Date of Award


Document Type


Degree Name

Master of Science in Electrical Engineering


Department of Electrical and Computer Engineering

First Advisor

Ronald A. Coutu, PhD.


Aircraft laser beamsteering is accomplished using a single gimbaled mirror housed inside a turret, which protrudes from the fuselage and causes unwanted turbulence, vibrations, and weight. The Air Force is currently investigating the use of microelectromechanical systems (MEMS) micro-mirror arrays to replace aircraft beamsteering technology. MEMS micro-mirror arrays provide a unique solution to address these issues. Unfortunately, current MEMS micro-mirror technology cannot meet all the beamsteering requirements in a single assembly. These include high fill-factor, large aperture, 25 degrees of out-of-plane deflection, 4-axis tilt, and actuation speeds below 1 ms. In this research, a novel MEMS actuation scheme to address all these requirements using electrostatically driven bimorph cantilever beams was designed, modeled, fabricated, and characterized. Modeling results show a linear relationship between the number of cantilever beams and maximum deflection. Characterization of fabricated micro-mirror assemblies supports the modeling for individual actuators as well as for micro-mirror platform assemblies. Fabricated devices reached vertical deflections greater than 170 micrometer with pull-in voltages of 20 V and an optical range of 16 degrees. These large deflections, low pull-in voltage, and reasonable optical range shown in this research demonstrate the feasibility of using MEMS micro-mirror arrays to address aircraft beamsteering issues.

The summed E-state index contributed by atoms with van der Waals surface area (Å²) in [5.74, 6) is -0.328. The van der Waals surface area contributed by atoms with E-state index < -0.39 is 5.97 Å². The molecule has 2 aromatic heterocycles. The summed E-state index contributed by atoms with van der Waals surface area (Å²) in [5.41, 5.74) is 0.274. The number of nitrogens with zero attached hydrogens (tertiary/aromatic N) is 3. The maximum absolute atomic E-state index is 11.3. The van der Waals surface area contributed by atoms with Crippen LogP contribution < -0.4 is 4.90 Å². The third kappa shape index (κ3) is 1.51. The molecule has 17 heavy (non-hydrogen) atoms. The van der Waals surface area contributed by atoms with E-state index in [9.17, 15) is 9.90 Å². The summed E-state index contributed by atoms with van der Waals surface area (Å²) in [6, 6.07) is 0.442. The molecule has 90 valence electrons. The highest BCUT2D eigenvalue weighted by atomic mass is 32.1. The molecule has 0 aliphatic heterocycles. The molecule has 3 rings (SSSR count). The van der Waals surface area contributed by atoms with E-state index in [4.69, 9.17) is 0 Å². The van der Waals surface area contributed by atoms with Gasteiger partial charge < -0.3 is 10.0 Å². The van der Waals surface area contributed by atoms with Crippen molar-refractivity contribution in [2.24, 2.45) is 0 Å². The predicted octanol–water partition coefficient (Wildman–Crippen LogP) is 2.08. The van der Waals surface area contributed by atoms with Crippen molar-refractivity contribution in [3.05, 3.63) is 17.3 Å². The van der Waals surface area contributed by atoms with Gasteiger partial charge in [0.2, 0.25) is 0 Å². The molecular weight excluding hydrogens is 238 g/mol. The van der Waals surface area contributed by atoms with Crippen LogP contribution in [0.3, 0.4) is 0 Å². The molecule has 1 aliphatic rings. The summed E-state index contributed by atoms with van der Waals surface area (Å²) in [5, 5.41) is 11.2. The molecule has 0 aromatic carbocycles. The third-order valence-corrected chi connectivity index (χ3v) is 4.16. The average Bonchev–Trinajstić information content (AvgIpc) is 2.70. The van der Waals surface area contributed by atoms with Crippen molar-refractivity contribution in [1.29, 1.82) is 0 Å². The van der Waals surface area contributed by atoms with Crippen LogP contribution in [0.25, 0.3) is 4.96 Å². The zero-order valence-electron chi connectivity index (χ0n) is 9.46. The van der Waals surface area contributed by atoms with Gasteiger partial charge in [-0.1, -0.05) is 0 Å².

AFIT Designator


DTIC Accession Number